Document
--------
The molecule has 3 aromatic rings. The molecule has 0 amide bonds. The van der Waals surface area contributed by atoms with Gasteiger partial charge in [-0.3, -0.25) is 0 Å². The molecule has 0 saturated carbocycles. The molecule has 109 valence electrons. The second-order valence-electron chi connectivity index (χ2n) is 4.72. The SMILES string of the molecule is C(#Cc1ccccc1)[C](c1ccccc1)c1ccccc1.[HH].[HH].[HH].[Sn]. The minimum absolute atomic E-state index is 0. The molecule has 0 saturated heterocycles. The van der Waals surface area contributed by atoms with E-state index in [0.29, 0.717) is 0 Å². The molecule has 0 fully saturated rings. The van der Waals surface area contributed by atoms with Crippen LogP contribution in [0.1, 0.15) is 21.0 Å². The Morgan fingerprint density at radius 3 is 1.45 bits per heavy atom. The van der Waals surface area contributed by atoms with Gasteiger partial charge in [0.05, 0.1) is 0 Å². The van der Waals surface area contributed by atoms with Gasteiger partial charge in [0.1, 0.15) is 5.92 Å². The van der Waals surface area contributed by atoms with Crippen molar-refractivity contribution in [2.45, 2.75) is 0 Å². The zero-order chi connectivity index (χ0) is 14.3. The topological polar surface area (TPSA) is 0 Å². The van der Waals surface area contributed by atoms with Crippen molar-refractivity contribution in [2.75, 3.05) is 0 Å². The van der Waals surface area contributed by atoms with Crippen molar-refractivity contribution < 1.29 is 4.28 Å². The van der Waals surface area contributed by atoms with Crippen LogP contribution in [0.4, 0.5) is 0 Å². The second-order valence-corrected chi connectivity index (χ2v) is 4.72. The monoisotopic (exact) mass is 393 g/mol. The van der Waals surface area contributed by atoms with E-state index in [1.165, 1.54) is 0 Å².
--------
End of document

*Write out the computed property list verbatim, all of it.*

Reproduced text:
The molecule has 3 aromatic rings. The molecule has 0 amide bonds. The van der Waals surface area contributed by atoms with Gasteiger partial charge in [-0.3, -0.25) is 0 Å². The molecule has 0 saturated carbocycles. The molecule has 109 valence electrons. The second-order valence-electron chi connectivity index (χ2n) is 4.72. The SMILES string of the molecule is C(#Cc1ccccc1)[C](c1ccccc1)c1ccccc1.[HH].[HH].[HH].[Sn]. The minimum absolute atomic E-state index is 0. The molecule has 0 saturated heterocycles. The van der Waals surface area contributed by atoms with E-state index in [0.29, 0.717) is 0 Å². The molecule has 0 fully saturated rings. The van der Waals surface area contributed by atoms with Crippen LogP contribution in [0.1, 0.15) is 21.0 Å². The Morgan fingerprint density at radius 3 is 1.45 bits per heavy atom. The van der Waals surface area contributed by atoms with Gasteiger partial charge in [0.05, 0.1) is 0 Å². The van der Waals surface area contributed by atoms with Gasteiger partial charge in [0.1, 0.15) is 5.92 Å². The van der Waals surface area contributed by atoms with Crippen molar-refractivity contribution in [2.45, 2.75) is 0 Å². The zero-order chi connectivity index (χ0) is 14.3. The topological polar surface area (TPSA) is 0 Å². The van der Waals surface area contributed by atoms with Crippen molar-refractivity contribution in [2.75, 3.05) is 0 Å². The van der Waals surface area contributed by atoms with Crippen molar-refractivity contribution < 1.29 is 4.28 Å². The van der Waals surface area contributed by atoms with Crippen LogP contribution in [0.4, 0.5) is 0 Å². The second-order valence-corrected chi connectivity index (χ2v) is 4.72. The monoisotopic (exact) mass is 393 g/mol. The van der Waals surface area contributed by atoms with E-state index in [1.165, 1.54) is 0 Å².